What Is the Outlook for Bath & Body Works Shares?

One of the standouts of today's afternoon trading session was Bath & Body Works, which logged a 3.4% performance and outperformed the S&P 500 by 2.7%. The Specialty Retail stock is now trading at $34.2 per share and may still have upside potential because it is still -29.75% under its average target price of $48.68. Analysts have set target prices ranging from $40 to $72 dollars per share, and have given the stock an average rating of buy.

We can use Bath & Body Works's short interest as a proxy for determining general market sentiment regarding the stock. The short interest is the percentage of the share float that represents short positions, meaning that the investor believes the stock will decline in the future. Since BBWI's short interest is 7.8%, the market sentiment is mixed on this stock.

Short selling involves borrowing shares and then selling them at current market prices. In the successful version of the strategy, the shares are purchased at a lower price at some time in the future. The investor then returns the shares to the lender, and keeps the profit made on the sell/buy transaction.

One way to get an idea of the market sentiment on a stock is to check its rate of institutional ownership. In the case of Bath & Body Works, institutional investors own 97.4% of the shares. This would indicate a positive sentiment towards the stock among institutions. What does this really tell us?

Institutional investors such as hedge funds, investment firms, and wealth managers devote significant resources to identifying good investments. If they have decided to invest in BBWI, it probably means they believe it is a solid investment choice. But it could also mean they are buying up shares in an effort to acquire the company or get seats on the board of directors. Also bear in mind that institutions are fallible (just maybe not quite as fallible as the average retail investor), so they may simply be wrong when they think they've found a good stock.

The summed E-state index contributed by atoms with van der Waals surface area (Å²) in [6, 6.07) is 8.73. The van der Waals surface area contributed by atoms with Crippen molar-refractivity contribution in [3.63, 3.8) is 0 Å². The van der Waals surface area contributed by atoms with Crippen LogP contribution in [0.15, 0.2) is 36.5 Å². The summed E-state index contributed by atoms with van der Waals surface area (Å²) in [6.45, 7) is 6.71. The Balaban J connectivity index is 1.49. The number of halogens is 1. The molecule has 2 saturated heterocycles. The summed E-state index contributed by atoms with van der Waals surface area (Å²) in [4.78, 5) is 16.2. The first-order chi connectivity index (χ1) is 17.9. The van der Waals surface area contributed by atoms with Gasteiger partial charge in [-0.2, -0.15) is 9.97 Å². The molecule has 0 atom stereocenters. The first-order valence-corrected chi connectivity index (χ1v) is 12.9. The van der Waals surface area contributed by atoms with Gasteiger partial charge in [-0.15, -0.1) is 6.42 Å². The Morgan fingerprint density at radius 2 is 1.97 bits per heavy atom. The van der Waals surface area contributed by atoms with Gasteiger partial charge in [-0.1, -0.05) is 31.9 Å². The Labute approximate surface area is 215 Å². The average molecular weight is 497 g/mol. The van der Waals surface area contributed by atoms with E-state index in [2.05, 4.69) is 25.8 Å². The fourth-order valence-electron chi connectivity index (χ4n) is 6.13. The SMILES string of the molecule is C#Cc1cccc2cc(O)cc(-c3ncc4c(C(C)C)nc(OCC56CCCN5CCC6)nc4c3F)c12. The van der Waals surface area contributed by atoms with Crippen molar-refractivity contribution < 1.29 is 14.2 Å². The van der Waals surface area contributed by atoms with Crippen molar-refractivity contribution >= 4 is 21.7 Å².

Overall, there is exuberant market sentiment on Bath & Body Works because of its an analyst consensus of strong upside potential, a buy rating, an average amount of shares sold short, and a significant number of institutional investors. Warren Buffett famously said that in the short term, markets are voting mechanisms, but in the long term, they are weighing mechanisms. This means that long term investors should be aware of a stock's fundamentals before committing.

Buffett was one of the fist investors to focus on free cash flow as a yardstick for a company's health. Here are BBWI's recent cash flows:

Date Reported Cash Flow from Operations ($) Capital expenditures ($) Free Cash Flow ($) YoY Growth (%)
2022-01-29 1,492,000,000.0 -270,000,000.0 1,222,000,000.0 -32.52
2021-01-30 2,039,000,000.0 -228,000,000.0 1,811,000,000.0 132.78
2020-02-01 1,236,000,000.0 -458,000,000.0 778,000,000.0 4.01
2019-02-02 1,377,000,000.0 -629,000,000.0 748,000,000.0 n/a

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The above analysis is intended for educational purposes only and was performed on the basis of publicly available data. It is not to be construed as a recommendation to buy or sell any security. Any buy, sell, or other recommendations mentioned in the article are direct quotations of consensus recommendations from the analysts covering the stock, and do not represent the opinions of Market Inference or its writers. Past performance, accounting data, and inferences about market position and corporate valuation are not reliable indicators of future price movements. Market Inference does not provide financial advice. Investors should conduct their own review and analysis of any company of interest before making an investment decision.